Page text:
Whether you’re an adult returning to education or a student taking their initial steps to their dream education, choosing the right qualification and study path is crucial to your success and career. That being said, there is no reason that you can’t make changes along the way or even seek a new qualification down the line, but to give yourself the best chance at achieving the life and qualification you desire, it’s always good to take as many correct steps as possible in the beginning to find something which best works for you.
However — what should you do when you’re not sure which qualification would be right for you, or which path you should take?
Here is a guide for narrowing down your options and choosing the right qualification for you.
Research Any Careers
A great starting point if you have a few specific careers in mind is to do your thorough research. You should do this before you enroll on any course, as this research will be vital in understanding which qualifications you should go for.
In researching your ideal careers, whether it’s one in mind, a few, or even a huge list of them, you can then see which specific qualifications these roles require in order to give yourself the best chance of achieving them.
Some may be non-negotiable in their entry requirements, while others may advise which degrees they would prefer, but not essential. If the latter, it’s important to think about job competition, and what would happen if you weren’t to earn a qualification and your application went up against someone who had earned their qualification.
Therefore, earning your degree may give you a better chance, even if the job role states that it’s only preferable.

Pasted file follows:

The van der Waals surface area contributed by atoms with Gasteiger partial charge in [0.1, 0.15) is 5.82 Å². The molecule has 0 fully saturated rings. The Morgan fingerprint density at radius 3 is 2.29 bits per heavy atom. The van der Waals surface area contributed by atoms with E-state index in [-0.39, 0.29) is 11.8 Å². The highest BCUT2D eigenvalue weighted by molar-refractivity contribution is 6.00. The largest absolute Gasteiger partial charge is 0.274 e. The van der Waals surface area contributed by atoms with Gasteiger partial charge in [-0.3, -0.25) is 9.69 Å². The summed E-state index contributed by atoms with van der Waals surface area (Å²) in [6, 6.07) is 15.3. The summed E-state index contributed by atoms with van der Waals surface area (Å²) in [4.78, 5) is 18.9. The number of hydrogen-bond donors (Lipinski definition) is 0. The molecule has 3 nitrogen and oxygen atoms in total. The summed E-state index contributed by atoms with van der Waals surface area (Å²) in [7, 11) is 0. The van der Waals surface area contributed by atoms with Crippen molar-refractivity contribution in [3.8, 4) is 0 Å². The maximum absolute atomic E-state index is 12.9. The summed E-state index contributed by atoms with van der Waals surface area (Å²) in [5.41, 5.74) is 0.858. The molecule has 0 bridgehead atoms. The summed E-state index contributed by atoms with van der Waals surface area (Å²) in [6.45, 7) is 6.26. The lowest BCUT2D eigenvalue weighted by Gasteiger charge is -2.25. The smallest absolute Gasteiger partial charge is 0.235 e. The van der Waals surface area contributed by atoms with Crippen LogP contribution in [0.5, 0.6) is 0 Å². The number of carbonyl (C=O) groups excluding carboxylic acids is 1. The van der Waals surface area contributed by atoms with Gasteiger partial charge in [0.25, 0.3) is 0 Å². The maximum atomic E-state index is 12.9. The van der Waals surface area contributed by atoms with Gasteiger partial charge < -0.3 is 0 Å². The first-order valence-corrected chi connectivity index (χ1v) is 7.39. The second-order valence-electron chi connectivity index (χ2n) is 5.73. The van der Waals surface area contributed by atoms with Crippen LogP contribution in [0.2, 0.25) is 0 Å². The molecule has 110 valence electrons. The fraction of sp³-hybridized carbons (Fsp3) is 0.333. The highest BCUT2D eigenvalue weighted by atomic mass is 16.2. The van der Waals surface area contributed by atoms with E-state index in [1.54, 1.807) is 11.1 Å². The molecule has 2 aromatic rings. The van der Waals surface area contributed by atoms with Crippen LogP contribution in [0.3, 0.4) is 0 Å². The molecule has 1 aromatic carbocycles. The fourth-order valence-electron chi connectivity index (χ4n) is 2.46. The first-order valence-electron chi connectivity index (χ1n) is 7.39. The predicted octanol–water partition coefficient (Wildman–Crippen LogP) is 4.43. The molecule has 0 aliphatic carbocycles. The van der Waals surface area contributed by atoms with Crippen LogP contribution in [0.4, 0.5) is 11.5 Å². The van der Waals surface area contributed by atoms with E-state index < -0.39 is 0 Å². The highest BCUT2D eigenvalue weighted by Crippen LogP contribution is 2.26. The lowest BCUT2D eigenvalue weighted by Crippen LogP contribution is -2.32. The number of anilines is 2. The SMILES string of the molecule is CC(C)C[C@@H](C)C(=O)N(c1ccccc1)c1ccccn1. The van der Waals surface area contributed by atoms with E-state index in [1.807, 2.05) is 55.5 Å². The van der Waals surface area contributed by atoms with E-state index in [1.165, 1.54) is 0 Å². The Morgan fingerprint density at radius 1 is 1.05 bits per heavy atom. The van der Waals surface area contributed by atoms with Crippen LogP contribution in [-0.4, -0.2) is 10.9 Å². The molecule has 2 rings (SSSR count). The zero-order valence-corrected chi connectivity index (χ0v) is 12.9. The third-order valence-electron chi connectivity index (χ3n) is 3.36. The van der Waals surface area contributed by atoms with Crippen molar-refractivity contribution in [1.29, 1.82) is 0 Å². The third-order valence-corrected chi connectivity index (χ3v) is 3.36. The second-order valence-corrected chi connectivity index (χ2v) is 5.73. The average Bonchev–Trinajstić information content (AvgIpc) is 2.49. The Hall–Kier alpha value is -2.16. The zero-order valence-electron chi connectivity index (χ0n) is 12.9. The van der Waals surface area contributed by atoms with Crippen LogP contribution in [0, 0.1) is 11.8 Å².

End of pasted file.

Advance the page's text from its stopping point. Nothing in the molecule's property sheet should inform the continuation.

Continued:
Think About Your Own Interests and Passions
If you really don’t know what specific career you have in mind but know that you want to earn a degree or qualification, then you might want to explore any passions you already have. If there is one subject you have always enjoyed and one which you have always excelled in, this can be a great choice for earning a degree, as it means that you’re choosing something you’re naturally good at, and which you already enjoy.
You can then see how this matches up to certain job roles later when you’re seeking more career inspiration. A lot of the time, some roles may be happy to accept any supporting degree, as long as you have one, so choosing something you’re good at and which interests you can set you up in a positive way down the line.
Consider What Levels of Education You May Want to Work Up To
Another important thing to think about when considering which degree is right for you is how you intend your education to progress. You may want to think about what kind of degree you’re hoping to achieve, how long certain degrees expect to take, and also whether you’re looking to have your educational journey end there. For instance, you may even want to build on your foundation degree and earn the next level at a masters or beyond. There are many careers which favor masters highly, or within which you might want to achieve one, such as masters entry nursing programs.
Think About the Time Frame You Want to Work With
Time may play an important factor in your decision, especially if you’re returning to education later in life and feel as though you would rather earn your desired career sooner rather than later. With this in mind, you should try to look into those degrees which take the longest to achieve and study with and those which might have a smaller time frame.
First, decide how much time you ideally want to spend studying and your long-term goals for when you’re hoping to have your studies completed by. This can help you to best match up to those qualifications which fit with your time frame.
That being said, most degrees will have a similar time frame in lasting a few years, but depending on the career you have in mind, you may need to take on additional learning, training, or even voluntary working hours.
Seeking the right qualification for you means doing the relevant research into potential careers, as well as understanding your own lifestyle commitments and the type of study experience you would like to achieve. Always be honest with yourself and make sure that you set yourself up to enjoy your studies, too, rather than them feeling like a burden.